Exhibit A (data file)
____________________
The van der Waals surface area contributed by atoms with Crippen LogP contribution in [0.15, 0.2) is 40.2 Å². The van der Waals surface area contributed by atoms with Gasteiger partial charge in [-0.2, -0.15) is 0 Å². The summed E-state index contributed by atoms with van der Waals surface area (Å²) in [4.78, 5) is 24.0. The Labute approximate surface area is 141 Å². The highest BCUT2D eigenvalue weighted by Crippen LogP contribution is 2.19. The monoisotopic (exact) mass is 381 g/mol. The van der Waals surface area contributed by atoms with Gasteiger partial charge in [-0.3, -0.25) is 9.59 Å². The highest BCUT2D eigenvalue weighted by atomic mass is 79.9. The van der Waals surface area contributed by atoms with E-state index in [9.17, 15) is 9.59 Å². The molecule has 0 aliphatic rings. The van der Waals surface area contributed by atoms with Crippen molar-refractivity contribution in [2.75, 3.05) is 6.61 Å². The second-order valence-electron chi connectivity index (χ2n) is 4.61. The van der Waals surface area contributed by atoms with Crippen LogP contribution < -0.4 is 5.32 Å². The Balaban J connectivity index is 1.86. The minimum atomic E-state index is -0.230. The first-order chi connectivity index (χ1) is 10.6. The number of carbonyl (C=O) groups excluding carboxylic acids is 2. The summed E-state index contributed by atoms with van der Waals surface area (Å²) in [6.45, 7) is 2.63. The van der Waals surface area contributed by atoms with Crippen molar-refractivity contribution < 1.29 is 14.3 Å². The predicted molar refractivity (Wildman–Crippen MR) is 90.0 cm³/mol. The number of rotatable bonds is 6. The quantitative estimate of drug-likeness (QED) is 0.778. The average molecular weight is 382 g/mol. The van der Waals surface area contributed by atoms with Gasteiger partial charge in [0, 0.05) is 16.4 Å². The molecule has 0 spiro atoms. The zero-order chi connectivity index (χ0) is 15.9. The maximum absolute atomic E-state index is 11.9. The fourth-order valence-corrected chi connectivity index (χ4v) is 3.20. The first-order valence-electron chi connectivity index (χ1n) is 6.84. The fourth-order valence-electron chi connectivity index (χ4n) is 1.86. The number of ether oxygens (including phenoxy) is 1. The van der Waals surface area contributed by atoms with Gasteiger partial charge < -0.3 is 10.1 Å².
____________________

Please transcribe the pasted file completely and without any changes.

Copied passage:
The van der Waals surface area contributed by atoms with Crippen LogP contribution in [0.15, 0.2) is 40.2 Å². The van der Waals surface area contributed by atoms with Gasteiger partial charge in [-0.2, -0.15) is 0 Å². The summed E-state index contributed by atoms with van der Waals surface area (Å²) in [4.78, 5) is 24.0. The Labute approximate surface area is 141 Å². The highest BCUT2D eigenvalue weighted by Crippen LogP contribution is 2.19. The monoisotopic (exact) mass is 381 g/mol. The van der Waals surface area contributed by atoms with Gasteiger partial charge in [-0.3, -0.25) is 9.59 Å². The highest BCUT2D eigenvalue weighted by atomic mass is 79.9. The van der Waals surface area contributed by atoms with E-state index in [9.17, 15) is 9.59 Å². The molecule has 0 aliphatic rings. The van der Waals surface area contributed by atoms with Crippen molar-refractivity contribution in [2.75, 3.05) is 6.61 Å². The second-order valence-electron chi connectivity index (χ2n) is 4.61. The van der Waals surface area contributed by atoms with Crippen LogP contribution < -0.4 is 5.32 Å². The Balaban J connectivity index is 1.86. The minimum atomic E-state index is -0.230. The first-order chi connectivity index (χ1) is 10.6. The number of carbonyl (C=O) groups excluding carboxylic acids is 2. The summed E-state index contributed by atoms with van der Waals surface area (Å²) in [6.45, 7) is 2.63. The van der Waals surface area contributed by atoms with Crippen molar-refractivity contribution < 1.29 is 14.3 Å². The predicted molar refractivity (Wildman–Crippen MR) is 90.0 cm³/mol. The number of rotatable bonds is 6. The quantitative estimate of drug-likeness (QED) is 0.778. The average molecular weight is 382 g/mol. The van der Waals surface area contributed by atoms with Gasteiger partial charge in [0, 0.05) is 16.4 Å². The molecule has 0 spiro atoms. The zero-order chi connectivity index (χ0) is 15.9. The maximum absolute atomic E-state index is 11.9. The fourth-order valence-corrected chi connectivity index (χ4v) is 3.20. The first-order valence-electron chi connectivity index (χ1n) is 6.84. The fourth-order valence-electron chi connectivity index (χ4n) is 1.86. The number of ether oxygens (including phenoxy) is 1. The van der Waals surface area contributed by atoms with Gasteiger partial charge < -0.3 is 10.1 Å².